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'[EE]: 1N4148 as temp probe?'
2002\05\22@045542 by Tal Bejerano - AMC

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Hi

I saw a circuit on the web that use 1N4148 as car water temperature probe.
is it accurate? never heard about this method before.

Regards

Tal Bejerano
AMC - ISRAEL

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2002\05\22@052850 by Alan B. Pearce

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>I saw a circuit on the web that use 1N4148 as car water temperature probe.
>is it accurate? never heard about this method before.

Any transistor or diode junction can be used as a temperature sensor, as the
voltage drop across the junction has a well defined change in voltage with
temperature.

Companies like Maxim make chips that will use a transistor as a temperature
sensor for use inside PC's, as the Pentium chips have a transistor
temperature sensor built in to allow control of fans.

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2002\05\22@061255 by Jinx

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> Companies like Maxim make chips that will use a transistor
> as a temperature sensor for use inside PC's, as the Pentium
> chips have a transistor temperature sensor built in to allow
> control of fans

Like this

http://www.national.com/ads-cgi/viewer.pl/ds/LM/LM84.pdf

from

http://www.national.com/appinfo/tempsensors/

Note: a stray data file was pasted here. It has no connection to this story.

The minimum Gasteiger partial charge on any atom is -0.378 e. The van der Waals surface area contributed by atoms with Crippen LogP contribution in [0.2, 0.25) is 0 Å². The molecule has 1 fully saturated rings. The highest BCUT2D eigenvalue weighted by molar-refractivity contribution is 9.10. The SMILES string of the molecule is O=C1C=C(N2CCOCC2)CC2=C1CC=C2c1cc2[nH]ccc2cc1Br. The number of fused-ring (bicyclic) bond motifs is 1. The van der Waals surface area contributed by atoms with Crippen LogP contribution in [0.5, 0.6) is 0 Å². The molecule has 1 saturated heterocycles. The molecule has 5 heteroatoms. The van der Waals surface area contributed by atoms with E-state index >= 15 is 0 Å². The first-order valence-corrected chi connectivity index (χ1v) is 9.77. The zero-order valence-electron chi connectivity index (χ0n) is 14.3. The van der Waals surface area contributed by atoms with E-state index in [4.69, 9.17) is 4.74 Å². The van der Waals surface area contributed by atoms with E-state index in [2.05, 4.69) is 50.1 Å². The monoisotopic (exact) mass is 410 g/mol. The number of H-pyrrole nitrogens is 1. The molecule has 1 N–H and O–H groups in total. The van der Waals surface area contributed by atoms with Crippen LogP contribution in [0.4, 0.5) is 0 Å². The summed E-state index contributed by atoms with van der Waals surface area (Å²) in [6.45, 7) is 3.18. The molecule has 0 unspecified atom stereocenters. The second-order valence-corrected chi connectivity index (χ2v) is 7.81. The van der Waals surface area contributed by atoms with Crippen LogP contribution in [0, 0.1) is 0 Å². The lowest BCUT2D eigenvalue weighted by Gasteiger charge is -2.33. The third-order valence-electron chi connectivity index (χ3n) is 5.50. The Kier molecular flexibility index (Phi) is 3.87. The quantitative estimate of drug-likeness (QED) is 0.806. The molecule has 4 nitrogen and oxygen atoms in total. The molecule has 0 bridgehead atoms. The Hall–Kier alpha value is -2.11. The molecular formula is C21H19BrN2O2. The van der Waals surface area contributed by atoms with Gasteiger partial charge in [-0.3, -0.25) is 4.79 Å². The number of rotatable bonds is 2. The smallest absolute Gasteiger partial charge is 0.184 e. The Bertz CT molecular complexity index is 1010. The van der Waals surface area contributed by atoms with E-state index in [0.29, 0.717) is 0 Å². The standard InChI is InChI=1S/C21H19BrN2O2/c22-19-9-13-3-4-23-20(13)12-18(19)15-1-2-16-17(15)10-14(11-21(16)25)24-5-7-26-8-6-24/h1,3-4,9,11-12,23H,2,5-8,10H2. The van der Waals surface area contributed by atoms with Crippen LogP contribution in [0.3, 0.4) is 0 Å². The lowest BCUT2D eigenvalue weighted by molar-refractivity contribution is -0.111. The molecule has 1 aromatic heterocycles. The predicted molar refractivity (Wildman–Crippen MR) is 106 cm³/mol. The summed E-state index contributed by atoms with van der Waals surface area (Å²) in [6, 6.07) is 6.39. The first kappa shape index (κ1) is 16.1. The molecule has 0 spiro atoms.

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2002\05\22@065537 by Tal Bejerano - AMC

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10x a lot!
so as I understand I can measure the voltage drop in any temp ? should all
diodes react the same or should I calibrate each circuit?

Regards

Tal Bejerano
AMC - ISRAEL


{Original Message removed}

2002\05\22@070753 by Alan B. Pearce

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>so as I understand I can measure the voltage
>drop in any temp ? should all diodes react
>the same or should I calibrate each circuit?

Depends how accurately you want to measure the temperature, and over what
temperature range. For most uses (like measuring the ambient temperature) it
is probably not worth individually calibrating them.

As an aside I suspect that the cheap LCD temperature probes you can get that
measure inside and outside temperatures use this method.

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2002\05\22@071002 by Rick C.

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They all need to be calibrated independently because all junctions (diode
drops) are not exactly the same voltage. If you want more "gain", put two or
more in series. I use a simple circuit in my bus as a thermostat for air
temperature. Two diodes in series feeding an op amp comparator/schmidt trigger
to drive a relay via a transistor.
Rick

Tal Bejerano - AMC wrote:

> 10x a lot!
> so as I understand I can measure the voltage drop in any temp ? should all
> diodes react the same or should I calibrate each circuit?
>
> Regards
>